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Thread: General Science Thread

  1. #151
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    Top of page. I aim for "special."

    To me, the most fascinating question in science and spirituality, excellent new article. http://www.bbc.com/earth/story/20170...uantum-physics




    Quantum consciousness" is widely derided as mystical woo, but it just will not go away.



    Perhaps the most renowned of its mysteries is the fact that the outcome of a quantum experiment can change depending on whether or not we choose to measure some property of the particles involved.
    When this "observer effect" was first noticed by the early pioneers of quantum theory, they were deeply troubled. It seemed to undermine the basic assumption behind all science: that there is an objective world out there, irrespective of us. If the way the world behaves depends on how – or if – we look at it, what can "reality" really mean?

    THIS IS WHERE IT ALL GETS VERY MEANINGFUL

    John Wheeler, and this "delayed choice" experiment was performed in the following decade.....It turns out that, just as Bohr confidently predicted, it makes no difference whether we delay the measurement or not .....
    It is as if nature "knows" not just if we are looking, but if we are planning to look.
    OUR BRAINS USE ELECTRONS AND PHOSPHATE WITHIN MICROTUBLES THAT "SHOULD" REQUIRE AN OBSERVER TO COLLAPSE TO PARTICLES, BUT WHO IS OBSERVING WHAT IS IN THE BRAIN?



    The article is a brilliant survey of the big questions.


    I can't get around the fact that it seems that our universe is set up specifically for consciousness, and the only "observer" as to what is inside our brains might well be a soul that is independent of our biochemical selves. That or it's a higher power. Wedding science and religion, God.


    That's just me. I've posted before on general idea, and always love the responses.
    Whenever you find yourself on the side of the majority, it is time to pause and reflect.
    Mark Twain.

  2. #152
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    Can't resist a story entitled: https://www.sciencenews.org/article/...ce-junk?tgt=nr

    Gecko-inspired robot grippers could grab hold of space junk


    Most strategies for sticking don’t work in space. Chemical adhesives can’t withstand the wide range of temperatures, and suction doesn’t work in a vacuum.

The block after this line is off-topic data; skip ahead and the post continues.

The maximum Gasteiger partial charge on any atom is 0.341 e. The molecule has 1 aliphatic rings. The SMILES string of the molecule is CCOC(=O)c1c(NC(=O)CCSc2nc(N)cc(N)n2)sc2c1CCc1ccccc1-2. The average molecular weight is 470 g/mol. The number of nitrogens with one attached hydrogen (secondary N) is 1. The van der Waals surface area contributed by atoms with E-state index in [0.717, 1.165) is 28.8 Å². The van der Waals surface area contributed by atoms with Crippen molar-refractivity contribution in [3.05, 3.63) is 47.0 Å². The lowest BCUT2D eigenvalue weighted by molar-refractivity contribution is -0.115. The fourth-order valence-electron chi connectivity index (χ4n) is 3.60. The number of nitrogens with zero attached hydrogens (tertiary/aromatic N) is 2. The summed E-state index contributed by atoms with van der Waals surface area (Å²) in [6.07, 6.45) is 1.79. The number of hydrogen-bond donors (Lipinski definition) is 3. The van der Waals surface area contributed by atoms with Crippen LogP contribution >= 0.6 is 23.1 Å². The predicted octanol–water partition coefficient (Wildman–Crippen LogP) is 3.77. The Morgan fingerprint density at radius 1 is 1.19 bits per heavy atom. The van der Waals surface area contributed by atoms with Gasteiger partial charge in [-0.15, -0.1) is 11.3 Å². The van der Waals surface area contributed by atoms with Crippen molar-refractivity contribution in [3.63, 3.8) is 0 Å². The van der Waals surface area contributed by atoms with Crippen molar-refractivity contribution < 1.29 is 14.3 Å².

Adhesives inspired by gecko feet — which use van der Waals forces to cling without feeling sticky could fit the bill, says Mark Cutkosky of Stanford University, whose team has been designing such stickers for more than a decade. Now his team has built robotic gripper “hands” that can grapple objects many times their size without pushing them away.
    Gripper hands could be used to repair or move dead satellites, or help miniature satellites called CubeSats stick to larger spacecraft like barnacles, Parness says





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    Whenever you find yourself on the side of the majority, it is time to pause and reflect.
    Mark Twain.

  3. #153
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    Should be top of fold news in every paper: https://www.sciencenews.org/article/...about-get-real


    Quantum computers are about to get real





    The most advanced computers are working with fewer than two dozen qubits. But teams from industry and academia are working on expanding their own versions of quantum computers to 50 or 100 qubits, enough to perform certain calculations that the most powerful supercomputers can’t pull off. The race is on to reach that milestone, known as “quantum supremacy.
    Some of the first useful problems quantum computers will probably tackle will be to simulate small molecules or chemical reactions. From there, the computers could go on to speed the search for new drugs or kick-start the development of energy-saving catalysts to accelerate chemical reactions. To find the best material for a particular job, quantum computers could search through millions of possibilities to pinpoint the ideal choice, for example, ultrastrong polymers for use in airplane wings. .....

    Advertisers could use a quantum algorithm to improve their product recommendations — dishing out an ad for that new cell phone just when you’re on the verge of purchasing one.